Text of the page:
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How To Close Gap in Teeth

Also known as a diastema, a gap or space between two teeth is a fairly common dental problem. It generally becomes obvious soon after permanent teeth come in and are more likely to affect the upper front teeth in your mouth. Gapped teeth affect appearance, confidence, and self-esteem, but they can also cause potential oral health problems later.

What Causes Gaps Between Teeth?

Tooth formation and position are affected by fraenula, a type of connective tissue. Strings of these tissues connect different areas of our mouth such as the tongue, cheeks and inner lip. Fraenula also guide the growth of our oral structure and help position teeth.

Two kinds of fraenula can cause gapped teeth:

  • Maxillary Labial Fraenum – The inner part of the top lip is attached to the front upper gum with this fraenum, which you can feel between your upper teeth and inner lip. If this fraenum is positioned too low down the gum, it can cause a gap between the front teeth in your upper jaw.
  • Lingual Fraenum – The tongue is attached to the bottom of the mouth with this fraenum. A restrictive lingual fraenum can prevent the tongue from sticking out past the lips, causing a condition known as tongue-tie. In severe cases, this can cause a gap between the front teeth in your lower jaw.

Other possible causes of teeth gapping include:

  • Development of Teeth – When they first start erupting from the jaw, teeth have spaces between them that are closed after canine teeth erupt.
  • Missing Teeth in Jaws – If children are born with one or two missing teeth in their jaw, there may be a space between baby teeth or permanent teeth later.
  • Extra Teeth/Crowding – If children are born with extra teeth in their jawbones, these may prevent other teeth from erupting or need to be removed, leaving a gap.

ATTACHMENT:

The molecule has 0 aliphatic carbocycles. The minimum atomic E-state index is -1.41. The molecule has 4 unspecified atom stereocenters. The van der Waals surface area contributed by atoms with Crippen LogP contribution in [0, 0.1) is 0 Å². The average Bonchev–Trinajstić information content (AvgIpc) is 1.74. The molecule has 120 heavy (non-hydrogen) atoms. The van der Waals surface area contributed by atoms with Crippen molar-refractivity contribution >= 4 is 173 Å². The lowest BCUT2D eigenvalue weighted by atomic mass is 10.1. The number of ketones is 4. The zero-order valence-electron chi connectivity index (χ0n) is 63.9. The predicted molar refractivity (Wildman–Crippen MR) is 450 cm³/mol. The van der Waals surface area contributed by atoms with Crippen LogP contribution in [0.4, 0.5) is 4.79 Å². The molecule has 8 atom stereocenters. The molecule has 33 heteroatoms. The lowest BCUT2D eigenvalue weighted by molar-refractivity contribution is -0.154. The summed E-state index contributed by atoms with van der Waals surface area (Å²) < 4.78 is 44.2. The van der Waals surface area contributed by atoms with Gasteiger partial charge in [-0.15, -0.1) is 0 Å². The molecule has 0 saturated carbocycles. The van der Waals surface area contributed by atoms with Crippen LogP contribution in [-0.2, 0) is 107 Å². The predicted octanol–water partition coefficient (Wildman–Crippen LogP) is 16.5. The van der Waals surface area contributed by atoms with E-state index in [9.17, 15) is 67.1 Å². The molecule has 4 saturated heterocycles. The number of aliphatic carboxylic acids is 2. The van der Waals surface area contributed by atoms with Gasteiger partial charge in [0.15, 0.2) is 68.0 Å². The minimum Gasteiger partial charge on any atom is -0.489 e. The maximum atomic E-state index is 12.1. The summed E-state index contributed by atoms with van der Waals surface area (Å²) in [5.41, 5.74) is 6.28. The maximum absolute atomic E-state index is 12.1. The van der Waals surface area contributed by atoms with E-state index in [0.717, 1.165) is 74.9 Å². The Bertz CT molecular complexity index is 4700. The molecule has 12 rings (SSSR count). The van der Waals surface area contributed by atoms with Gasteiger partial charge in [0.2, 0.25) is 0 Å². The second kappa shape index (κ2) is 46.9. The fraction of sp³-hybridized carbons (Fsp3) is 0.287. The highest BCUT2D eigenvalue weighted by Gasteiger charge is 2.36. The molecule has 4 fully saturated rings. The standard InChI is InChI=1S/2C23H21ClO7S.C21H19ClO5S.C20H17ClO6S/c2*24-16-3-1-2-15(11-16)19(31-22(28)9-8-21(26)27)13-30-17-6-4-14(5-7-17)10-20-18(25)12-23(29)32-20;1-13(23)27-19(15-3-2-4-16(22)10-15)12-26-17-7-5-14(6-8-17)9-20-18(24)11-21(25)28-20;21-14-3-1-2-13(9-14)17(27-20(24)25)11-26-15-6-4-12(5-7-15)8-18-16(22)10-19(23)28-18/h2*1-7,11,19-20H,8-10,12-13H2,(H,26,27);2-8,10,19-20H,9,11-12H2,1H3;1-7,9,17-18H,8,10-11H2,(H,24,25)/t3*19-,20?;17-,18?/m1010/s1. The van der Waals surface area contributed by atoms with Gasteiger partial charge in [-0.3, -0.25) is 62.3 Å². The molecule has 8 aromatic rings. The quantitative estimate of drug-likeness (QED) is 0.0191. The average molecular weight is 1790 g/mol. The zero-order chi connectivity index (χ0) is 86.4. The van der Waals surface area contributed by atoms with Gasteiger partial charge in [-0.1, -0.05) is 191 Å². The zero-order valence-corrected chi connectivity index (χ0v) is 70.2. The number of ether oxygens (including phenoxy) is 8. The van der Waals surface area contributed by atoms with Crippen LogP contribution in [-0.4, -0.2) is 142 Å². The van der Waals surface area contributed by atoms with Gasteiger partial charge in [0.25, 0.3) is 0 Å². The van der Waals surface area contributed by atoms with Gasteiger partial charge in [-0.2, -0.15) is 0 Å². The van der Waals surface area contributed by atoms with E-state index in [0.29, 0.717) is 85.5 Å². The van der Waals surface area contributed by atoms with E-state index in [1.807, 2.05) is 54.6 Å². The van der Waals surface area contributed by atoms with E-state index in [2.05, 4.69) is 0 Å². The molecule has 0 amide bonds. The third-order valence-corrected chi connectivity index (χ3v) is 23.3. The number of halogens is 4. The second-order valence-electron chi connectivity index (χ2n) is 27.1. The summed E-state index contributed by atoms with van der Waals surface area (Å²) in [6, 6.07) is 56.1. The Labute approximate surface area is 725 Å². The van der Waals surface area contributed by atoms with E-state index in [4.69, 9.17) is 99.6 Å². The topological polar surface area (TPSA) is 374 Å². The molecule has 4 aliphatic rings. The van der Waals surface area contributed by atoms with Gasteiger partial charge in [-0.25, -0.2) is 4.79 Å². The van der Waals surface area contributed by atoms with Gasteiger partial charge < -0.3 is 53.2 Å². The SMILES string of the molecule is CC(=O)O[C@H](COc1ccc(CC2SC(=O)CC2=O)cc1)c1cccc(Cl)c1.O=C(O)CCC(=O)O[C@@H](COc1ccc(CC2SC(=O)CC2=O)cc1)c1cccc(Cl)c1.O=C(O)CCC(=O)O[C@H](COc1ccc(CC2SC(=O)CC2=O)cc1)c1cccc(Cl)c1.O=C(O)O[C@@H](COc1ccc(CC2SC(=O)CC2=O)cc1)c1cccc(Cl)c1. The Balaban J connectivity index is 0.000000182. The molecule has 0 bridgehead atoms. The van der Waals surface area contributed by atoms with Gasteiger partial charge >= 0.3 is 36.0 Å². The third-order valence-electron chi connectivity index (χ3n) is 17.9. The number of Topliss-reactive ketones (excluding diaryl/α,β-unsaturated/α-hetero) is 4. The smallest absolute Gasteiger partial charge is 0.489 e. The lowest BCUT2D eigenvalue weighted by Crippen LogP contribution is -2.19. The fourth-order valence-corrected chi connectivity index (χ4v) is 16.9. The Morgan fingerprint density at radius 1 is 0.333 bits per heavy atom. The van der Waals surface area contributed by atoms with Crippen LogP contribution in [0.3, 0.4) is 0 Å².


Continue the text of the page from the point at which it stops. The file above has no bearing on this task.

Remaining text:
• Jaw/Tooth Size – If a child has a large jaw as compared to the size of their teeth, there may be gaps. Small teeth may also leave spaces between them.

Are Tooth Gaps Permanent? Do They Cause any Complications?

Gaps between teeth may close by themselves in certain cases. For instance, if a baby has a low maxillary labial fraenum, their baby teeth could have gaps at first. The fraenum may shorten by the age of one, while more teeth coming in close the gaps. With permanent teeth, erupting back molars can push the rest of the teeth together.
However, if the gaps don’t close on their own, they can cause complications such as:

  • Cosmetic Concerns – Gapped teeth can lead to embarrassment and self-consciousness, causing you to try and hide your teeth while speaking or smiling.
  • Bite/Alignment Issues – Large gaps between front teeth can reduce the space available for other teeth, causing overbites/underbites and jaw alignment problems.
  • Dental Health/Oral Hygiene Problems – Spaces between teeth can leave your gums exposed to injury, as well as raise the risk of gum disease by trapping food in them.

What are the Orthodontic Treatment Options for Gapped Teeth?

Orthodontics offers various solutions for teeth gapping, including:

  • Veneers – These tooth coverings are permanently attached to the surface of teeth and can be used to cover a gap if they’re slightly wider than natural teeth.
  • Frenectomy – This is a type of oral surgery where the fraenum causing a gap is removed, usually followed by orthodontic treatment to correct the gap.
  • Removable Appliances – Orthodontic plates and aligners can help teeth move closer together, correcting minor gaps over time.
  • Braces for TeethBraces can help fix gaps in teeth. These fixed dental appliances apply constant pressure to move teeth into their correct position, fixing gaps between teeth as well as other alignment issues.

Orthodontic braces for gaps in teeth are generally the best treatment option for closing the gaps between teeth, especially at a young age. If you’d like to learn about various types of braces and how they can give you even, straight teeth, call Thurman Orthodontics for an appointment today!

Related Post: Malocclusion of the Teeth: Types, Causes, Symptoms & Treatment

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